These huts, of course, are surrounded by bright flowers and luscious plants that encourage the development of diverse wildlife including beautiful butterflies and a range of bird species. So, keep an eye out.

Botanical Garden
Location: Leonard Wood Road, just a few minutes away from the Central Business District. You can pass it when you’re on your way to Wright Park, The Mansion, and Mines View Park.

How to get there:

  • To go to Baguio Destinations like Botanical Garden, you must first go to the jeepney terminal located near the Igorot Park and Burnham Park: 
  • Take the same route going to Mines View Park and alight at the Baguio Botanical Garden/Teacher’s camp. The fare is 8.50 (as of January 2020)

3. Burnham Park

Burnham Park, was designed by American architect and Baguio city planner Daniel Hudson Burnham who is also the namesake of the park.

Most popular for its giant swan boats that your can take out on the lake and paddle around, Burnham Park is a great place to spend a leisurely day with your family or sweetheart.

There are rose-bush lined jogging trails, cozy park benches overlooking the water, food stalls selling traditional Filipino dishes, hawkers selling souvenirs and knickknacks that you certainly don’t need but are fun to look at.

Come and enjoy the acres upon acres of shady pine forests and manmade lake that tourists and locals can’t get enough of.

Things to do:

  • Try riding the Chopper (big bike) that cost P75 per 30 minutes
  • Go-karting that cost P50 per 30 minutes
  • Boating P100 per 30 minutes (good for 5 pax) + P50 if with the rower (prices may vary depending on the season)

Burnham Park
Location: Jose Abad Santos Drive, Baguio City, Benguet

How to get there:

  • Burnham Park is located within the center of the city its near Veniz Hotel and Session Road.

4. Camp John Hay

Camp John Hay is a mixed-used development that serves as a tourist destination and forest watershed reservation in Baguio, Philippines which was formerly a military base of the United States Armed Forces.

The Cemetery of Negativism is also located nearby or the Lost Cemetery is a small area within Camp John Hay. The “cemetery” established by then-commanding general of the John Hay Air Station, John Hightower in the early 1980s. It serves as a symbolic burial site for negativism. The Amphiteather near Bell House also hosts a gazebo which is encircled by a multi-terraced flower garden. (see picture above)

It has also Tree Top Adventure, which is perfect for friends and family who want to experience nature 100 feet above the ground. It has jungle trails, suspension bridges, and a motorized canopy tour.

Aside from that, Camp John Hay is a one-stop-shop if you want to eat, shop for a bargain items, have a picnic, or just look around and take photos of nature.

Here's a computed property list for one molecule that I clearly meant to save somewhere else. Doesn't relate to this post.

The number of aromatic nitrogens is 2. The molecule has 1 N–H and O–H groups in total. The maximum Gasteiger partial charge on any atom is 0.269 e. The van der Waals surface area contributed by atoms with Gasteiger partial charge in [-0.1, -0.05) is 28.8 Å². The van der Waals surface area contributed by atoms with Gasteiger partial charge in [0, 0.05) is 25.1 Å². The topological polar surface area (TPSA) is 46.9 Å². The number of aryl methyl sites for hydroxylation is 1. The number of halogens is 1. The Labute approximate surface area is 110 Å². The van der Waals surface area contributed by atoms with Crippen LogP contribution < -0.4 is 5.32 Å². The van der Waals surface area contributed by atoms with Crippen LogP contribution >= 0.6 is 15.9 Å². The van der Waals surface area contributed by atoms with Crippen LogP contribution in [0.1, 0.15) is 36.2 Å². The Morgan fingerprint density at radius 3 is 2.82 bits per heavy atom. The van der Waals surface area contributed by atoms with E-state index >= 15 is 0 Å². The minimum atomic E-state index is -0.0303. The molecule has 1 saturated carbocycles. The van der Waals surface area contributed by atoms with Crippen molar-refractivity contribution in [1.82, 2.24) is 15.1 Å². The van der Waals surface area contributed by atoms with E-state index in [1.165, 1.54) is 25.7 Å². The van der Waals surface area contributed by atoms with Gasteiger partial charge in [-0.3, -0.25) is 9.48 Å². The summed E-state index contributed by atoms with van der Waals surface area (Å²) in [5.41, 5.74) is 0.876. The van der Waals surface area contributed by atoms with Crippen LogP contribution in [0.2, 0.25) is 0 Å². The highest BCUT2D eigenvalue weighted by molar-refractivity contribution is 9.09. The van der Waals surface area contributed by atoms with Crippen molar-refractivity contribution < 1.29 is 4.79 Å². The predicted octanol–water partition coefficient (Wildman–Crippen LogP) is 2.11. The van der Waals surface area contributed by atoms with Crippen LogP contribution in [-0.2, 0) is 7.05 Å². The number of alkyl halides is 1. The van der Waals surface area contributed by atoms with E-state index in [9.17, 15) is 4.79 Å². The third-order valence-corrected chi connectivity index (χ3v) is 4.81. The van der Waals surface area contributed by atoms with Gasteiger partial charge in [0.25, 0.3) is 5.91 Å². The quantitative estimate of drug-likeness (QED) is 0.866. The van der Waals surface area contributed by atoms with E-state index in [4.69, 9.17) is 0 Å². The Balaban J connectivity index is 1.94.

Things to do:

  • Treetop Adventures, where you can enjoy thrilling rides like the Superman Ride (zipline), Canopy Ride, and Tree Drop (harnessed free fall).
  • Bell House, formerly the official vacation residence of the Commanding General of the Philippines. It now houses a museum featuring American colonial architecture.
  • Butterfly Garden, good to see if you’ve never been to any butterfly garden before or if you’re with kids. Otherwise, skippable.
  • Cemetery of Negativism, a symbolic site for the burying of negativities — thoughts, emotions, attitude.
  • Yellow Trail, aka Forest Bathing Trail, a 1.5km easy hiking path that will lead you through and around the pine forest. The trek takes around 2 hours. You can do it in 2 ways. The usual route is generally uphill, starting at Le Monet Hotel and ending at Scout Hill. If you don’t think you have the stamina, you can do it the other way around instead. (That’s what we did, LOL!) We thoroughly enjoyed it!

Camp John Hay
Location: Loakan Road, Camp John Hay, Baguio Benguet

How to get there:

  • To go to Baguio Destinations like Camp John Hay and PMA, you must first go to the jeepney terminal located near the Igorot Park and Burnham Park: 
  • To go to the terminal from Burnham Park, just walk a bit along Perfecto Street. 
  • To go to Camp John Hay, look for the jeepney going to “Scout Barrio” (P8.50 fare). 
  • Tell the driver to drop you off the gate to Camp John Hay. 
  • Walk your way to Camp John Hay.

5. Strawberry Farm

Baguio is known to carry more varieties of fruits and vegetables since the climate is colder here so it’s best to get as much as you can for home but did you know where it all started? As early as the 19th century, historical accounts show that the strawberry was brought in for production by the Spaniards to La Trinidad, then known as “Benguet”. Then became known as the “Salad Bowl of the Philippines” in the 1970’s with small patches of strawberry production of the traditional variety in the garden. The main market then was all in the City of Baguio.

By the early 1990’s, strawberry production became a mother lode of livelihood that has proved beneficial to the farmers and the municipality as a whole. This earned an added monicker for the town, from “SALAD BOWL” to “STRAWBERRY FIELDS OF THE PHILIPPINES”, an identity no other place can grab from La Trinidad.

Things to do: